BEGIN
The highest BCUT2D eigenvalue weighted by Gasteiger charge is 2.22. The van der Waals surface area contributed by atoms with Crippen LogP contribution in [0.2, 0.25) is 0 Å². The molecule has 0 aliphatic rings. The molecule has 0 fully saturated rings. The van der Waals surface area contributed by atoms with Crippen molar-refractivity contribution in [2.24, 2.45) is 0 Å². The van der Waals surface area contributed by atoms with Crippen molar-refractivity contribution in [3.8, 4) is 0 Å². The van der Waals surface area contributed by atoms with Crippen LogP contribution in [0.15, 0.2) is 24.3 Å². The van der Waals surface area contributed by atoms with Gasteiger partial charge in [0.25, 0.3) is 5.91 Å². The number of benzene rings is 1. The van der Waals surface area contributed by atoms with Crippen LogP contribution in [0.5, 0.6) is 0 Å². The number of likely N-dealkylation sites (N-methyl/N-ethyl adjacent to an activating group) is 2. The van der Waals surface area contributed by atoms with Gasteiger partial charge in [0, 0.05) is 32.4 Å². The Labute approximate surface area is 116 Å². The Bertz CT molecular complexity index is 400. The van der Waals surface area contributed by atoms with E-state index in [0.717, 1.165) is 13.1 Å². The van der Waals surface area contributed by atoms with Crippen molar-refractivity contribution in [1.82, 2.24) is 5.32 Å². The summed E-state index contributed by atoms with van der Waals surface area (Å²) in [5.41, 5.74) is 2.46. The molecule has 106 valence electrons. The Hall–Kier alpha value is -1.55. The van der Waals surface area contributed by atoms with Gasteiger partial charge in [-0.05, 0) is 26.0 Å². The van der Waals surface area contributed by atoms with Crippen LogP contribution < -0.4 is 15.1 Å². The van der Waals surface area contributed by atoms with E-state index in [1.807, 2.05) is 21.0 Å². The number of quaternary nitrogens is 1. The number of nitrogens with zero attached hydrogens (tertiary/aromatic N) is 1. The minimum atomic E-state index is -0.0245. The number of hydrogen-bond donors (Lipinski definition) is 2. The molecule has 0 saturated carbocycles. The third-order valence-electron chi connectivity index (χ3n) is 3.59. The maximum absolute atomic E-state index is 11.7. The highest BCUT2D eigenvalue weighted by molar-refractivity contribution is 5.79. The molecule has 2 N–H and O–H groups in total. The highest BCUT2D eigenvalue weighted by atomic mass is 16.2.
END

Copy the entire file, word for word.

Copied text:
The highest BCUT2D eigenvalue weighted by Gasteiger charge is 2.22. The van der Waals surface area contributed by atoms with Crippen LogP contribution in [0.2, 0.25) is 0 Å². The molecule has 0 aliphatic rings. The molecule has 0 fully saturated rings. The van der Waals surface area contributed by atoms with Crippen molar-refractivity contribution in [2.24, 2.45) is 0 Å². The van der Waals surface area contributed by atoms with Crippen molar-refractivity contribution in [3.8, 4) is 0 Å². The van der Waals surface area contributed by atoms with Crippen LogP contribution in [0.15, 0.2) is 24.3 Å². The van der Waals surface area contributed by atoms with Gasteiger partial charge in [0.25, 0.3) is 5.91 Å². The number of benzene rings is 1. The van der Waals surface area contributed by atoms with Crippen LogP contribution in [0.5, 0.6) is 0 Å². The number of likely N-dealkylation sites (N-methyl/N-ethyl adjacent to an activating group) is 2. The van der Waals surface area contributed by atoms with Gasteiger partial charge in [0, 0.05) is 32.4 Å². The Labute approximate surface area is 116 Å². The Bertz CT molecular complexity index is 400. The van der Waals surface area contributed by atoms with E-state index in [0.717, 1.165) is 13.1 Å². The van der Waals surface area contributed by atoms with Crippen molar-refractivity contribution in [1.82, 2.24) is 5.32 Å². The summed E-state index contributed by atoms with van der Waals surface area (Å²) in [5.41, 5.74) is 2.46. The molecule has 106 valence electrons. The Hall–Kier alpha value is -1.55. The van der Waals surface area contributed by atoms with Gasteiger partial charge in [-0.05, 0) is 26.0 Å². The van der Waals surface area contributed by atoms with Crippen LogP contribution < -0.4 is 15.1 Å². The van der Waals surface area contributed by atoms with E-state index in [1.807, 2.05) is 21.0 Å². The number of quaternary nitrogens is 1. The number of nitrogens with zero attached hydrogens (tertiary/aromatic N) is 1. The minimum atomic E-state index is -0.0245. The number of hydrogen-bond donors (Lipinski definition) is 2. The molecule has 0 saturated carbocycles. The third-order valence-electron chi connectivity index (χ3n) is 3.59. The maximum absolute atomic E-state index is 11.7. The highest BCUT2D eigenvalue weighted by molar-refractivity contribution is 5.79. The molecule has 2 N–H and O–H groups in total. The highest BCUT2D eigenvalue weighted by atomic mass is 16.2.